The Alternative Plan is feasible: Eliminating the intra-zonal charge and charging drivers who use the FDR and West Side Highway below 60th Street greatly simplifies the charge and reduces its start-up costs and overhead. The significant reduction in the number of cameras to enforce this plan also addresses privacy concerns raised.
The Alternative Plan will yield immediate improvements: When approved on-time by our city and state legislatures, New York will receive $354 million in immediate transit aide from the federal government. This funding will benefit the city's 3 million daily bus riders by creating new local, express and Bus Rapid Transit routes in every borough and by delivering 367 new buses, including 136 new express buses to serve neighborhoods farthest from the congestion pricing zone. The federal grant will also fund more frequent subway service on the 1, C, E and F trains and increased ferry service.
No other plan comes close to being as good as the Alternative Plan. License plate rationing and other inferior options do not meet the federal government's criteria for using some form of congestion pricing to reduce traffic and would therefore not qualify New York to receive $354 million in federal transit aid. Furthermore, the other options would generate zero ongoing revenue for transit and would rely instead on an unpopular and regressive tax on small business. License plate rationing would further hurt small businesses by preventing them from making deliveries on certain days of the week, would restrict the mobility of disabled people with handicapped placards and would require untenable coordination with Departments of Motor Vehicles across multiple states. License plate rationing has failed in every major city in which it has been tried because there are so many ways around it.
Another option to the Alternative Plan—tolling Harlem River and East River Bridges—is not fair because it charges a fee regardless of time of day, day of week or number of trips. It would charge for trips at times and locations where congestion is not a problem. This round-the-clock tolling subverts the incentive for off-peak deliveries offered by the Alternative Plan.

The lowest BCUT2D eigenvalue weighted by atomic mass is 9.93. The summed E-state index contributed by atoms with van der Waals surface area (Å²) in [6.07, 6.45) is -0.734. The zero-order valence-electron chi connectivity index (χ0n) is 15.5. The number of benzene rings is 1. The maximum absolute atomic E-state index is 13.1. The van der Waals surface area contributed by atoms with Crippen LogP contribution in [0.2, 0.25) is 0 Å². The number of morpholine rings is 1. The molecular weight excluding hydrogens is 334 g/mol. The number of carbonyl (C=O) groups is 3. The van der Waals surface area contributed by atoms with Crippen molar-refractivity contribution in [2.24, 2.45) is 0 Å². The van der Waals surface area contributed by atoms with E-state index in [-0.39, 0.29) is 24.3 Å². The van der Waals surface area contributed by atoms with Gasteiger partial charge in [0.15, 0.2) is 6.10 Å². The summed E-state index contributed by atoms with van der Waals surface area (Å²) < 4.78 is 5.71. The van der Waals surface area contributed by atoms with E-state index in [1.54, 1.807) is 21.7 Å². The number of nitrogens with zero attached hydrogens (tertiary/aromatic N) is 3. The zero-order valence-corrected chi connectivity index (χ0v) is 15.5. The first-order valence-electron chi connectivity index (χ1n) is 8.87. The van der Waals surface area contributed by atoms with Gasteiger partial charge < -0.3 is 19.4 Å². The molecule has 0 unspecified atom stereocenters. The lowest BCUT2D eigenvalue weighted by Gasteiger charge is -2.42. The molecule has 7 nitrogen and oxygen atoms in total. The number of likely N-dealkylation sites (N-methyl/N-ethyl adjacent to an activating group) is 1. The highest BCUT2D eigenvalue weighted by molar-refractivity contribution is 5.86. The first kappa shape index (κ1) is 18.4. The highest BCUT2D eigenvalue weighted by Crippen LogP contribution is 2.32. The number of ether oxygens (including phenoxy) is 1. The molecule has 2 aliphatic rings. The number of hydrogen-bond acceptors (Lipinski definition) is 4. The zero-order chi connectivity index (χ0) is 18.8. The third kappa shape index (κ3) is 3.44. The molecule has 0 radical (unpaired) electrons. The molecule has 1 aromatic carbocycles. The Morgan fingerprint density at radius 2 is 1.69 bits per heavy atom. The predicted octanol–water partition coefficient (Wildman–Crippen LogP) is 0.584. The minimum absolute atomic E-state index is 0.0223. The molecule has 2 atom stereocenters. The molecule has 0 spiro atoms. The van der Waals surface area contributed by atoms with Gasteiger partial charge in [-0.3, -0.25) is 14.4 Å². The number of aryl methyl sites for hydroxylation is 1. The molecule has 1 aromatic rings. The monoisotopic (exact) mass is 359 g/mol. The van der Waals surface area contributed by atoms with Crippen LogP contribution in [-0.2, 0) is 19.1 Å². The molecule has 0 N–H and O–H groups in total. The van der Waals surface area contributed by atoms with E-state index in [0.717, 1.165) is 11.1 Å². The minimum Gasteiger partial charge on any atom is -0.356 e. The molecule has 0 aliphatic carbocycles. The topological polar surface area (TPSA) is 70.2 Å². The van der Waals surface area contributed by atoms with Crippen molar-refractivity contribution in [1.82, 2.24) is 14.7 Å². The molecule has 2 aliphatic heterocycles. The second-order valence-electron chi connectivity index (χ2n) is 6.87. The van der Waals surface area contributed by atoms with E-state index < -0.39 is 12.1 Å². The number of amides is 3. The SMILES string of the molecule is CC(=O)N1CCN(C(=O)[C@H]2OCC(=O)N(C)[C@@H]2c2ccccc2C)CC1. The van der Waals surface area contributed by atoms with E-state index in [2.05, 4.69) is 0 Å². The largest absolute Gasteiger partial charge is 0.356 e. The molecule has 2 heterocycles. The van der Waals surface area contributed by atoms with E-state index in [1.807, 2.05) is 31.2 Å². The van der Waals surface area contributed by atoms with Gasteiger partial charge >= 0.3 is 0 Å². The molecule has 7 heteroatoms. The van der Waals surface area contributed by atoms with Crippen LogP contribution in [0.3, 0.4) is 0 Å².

The Alternative Plan's provision to increase metered parking rates within the zone and implement other parking management initiatives currently underway by the NYC DOT will complement the modified congestion pricing plan. Increased meter rates will promote parking turnover and reduce millions of miles in annual parking cruising. As an added benefit, this parking pricing program should be expanded and some revenue should be returned to neighborhoods for pro pedestrian improvements to the streetscape. Mayor Bloomberg's plan to reduce government agency parking permits by 20% will also help reduce congestion within the zone, especially in Lower Manhattan where government employees drive to work at twice of the rate of others because they have free parking. Parking demand is already extremely scarce in downtown Brooklyn and other areas outside the congestion zone. The way to manage this demand is by heading it off at its source, by giving those drivers the transit options that the Alternative Plan provides. By disallowing interloping drivers to park on residential streets and by reforming the use of government permits the most determined deadbeat drivers can be discouraged even further. In our estimation, the transit and parking improvements in the Alternative Plan will result in less park and ride behavior, not more.
Our current challenge is formidable, but the costs of inaction are even greater. $13 billion and 37,000 jobs lost annually because of traffic congestion; a mass transit system far from a state of good repair and running at and above capacity; and, after Los Angeles, the dirtiest air in the nation.
Transportation Alternatives urges the adoption of the Alternative Congestion Pricing Plan with a transit lockbox. It is a fair plan that will garner funding for immediate subway, bus and ferry improvements, reduce traffic throughout the city and establish a sustained funding stream for transit. Together, these benefits will prevent New York from falling into gridlock and environmental degradation.